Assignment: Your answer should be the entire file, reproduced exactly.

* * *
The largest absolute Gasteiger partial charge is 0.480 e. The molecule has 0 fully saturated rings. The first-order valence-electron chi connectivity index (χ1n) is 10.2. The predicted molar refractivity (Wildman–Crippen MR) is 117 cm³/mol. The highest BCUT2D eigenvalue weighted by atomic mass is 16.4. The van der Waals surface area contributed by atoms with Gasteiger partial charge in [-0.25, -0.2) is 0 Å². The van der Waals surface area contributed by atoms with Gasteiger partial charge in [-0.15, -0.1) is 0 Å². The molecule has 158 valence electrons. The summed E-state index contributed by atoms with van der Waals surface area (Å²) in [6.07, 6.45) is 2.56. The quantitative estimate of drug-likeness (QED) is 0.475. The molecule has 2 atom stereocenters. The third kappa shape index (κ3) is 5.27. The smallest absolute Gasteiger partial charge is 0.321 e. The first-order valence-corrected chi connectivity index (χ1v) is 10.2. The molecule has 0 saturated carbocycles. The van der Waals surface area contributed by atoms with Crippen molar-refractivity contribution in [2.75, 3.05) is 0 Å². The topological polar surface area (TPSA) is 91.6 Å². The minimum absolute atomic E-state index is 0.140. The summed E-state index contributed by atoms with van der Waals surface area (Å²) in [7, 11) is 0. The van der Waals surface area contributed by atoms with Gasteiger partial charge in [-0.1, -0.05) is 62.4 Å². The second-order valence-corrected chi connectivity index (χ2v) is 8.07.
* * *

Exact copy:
The largest absolute Gasteiger partial charge is 0.480 e. The molecule has 0 fully saturated rings. The first-order valence-electron chi connectivity index (χ1n) is 10.2. The predicted molar refractivity (Wildman–Crippen MR) is 117 cm³/mol. The highest BCUT2D eigenvalue weighted by atomic mass is 16.4. The van der Waals surface area contributed by atoms with Gasteiger partial charge in [-0.25, -0.2) is 0 Å². The van der Waals surface area contributed by atoms with Gasteiger partial charge in [-0.15, -0.1) is 0 Å². The molecule has 158 valence electrons. The summed E-state index contributed by atoms with van der Waals surface area (Å²) in [6.07, 6.45) is 2.56. The quantitative estimate of drug-likeness (QED) is 0.475. The molecule has 2 atom stereocenters. The third kappa shape index (κ3) is 5.27. The smallest absolute Gasteiger partial charge is 0.321 e. The first-order valence-corrected chi connectivity index (χ1v) is 10.2. The molecule has 0 saturated carbocycles. The van der Waals surface area contributed by atoms with Crippen molar-refractivity contribution in [2.75, 3.05) is 0 Å². The topological polar surface area (TPSA) is 91.6 Å². The minimum absolute atomic E-state index is 0.140. The summed E-state index contributed by atoms with van der Waals surface area (Å²) in [7, 11) is 0. The van der Waals surface area contributed by atoms with Gasteiger partial charge in [-0.1, -0.05) is 62.4 Å². The second-order valence-corrected chi connectivity index (χ2v) is 8.07.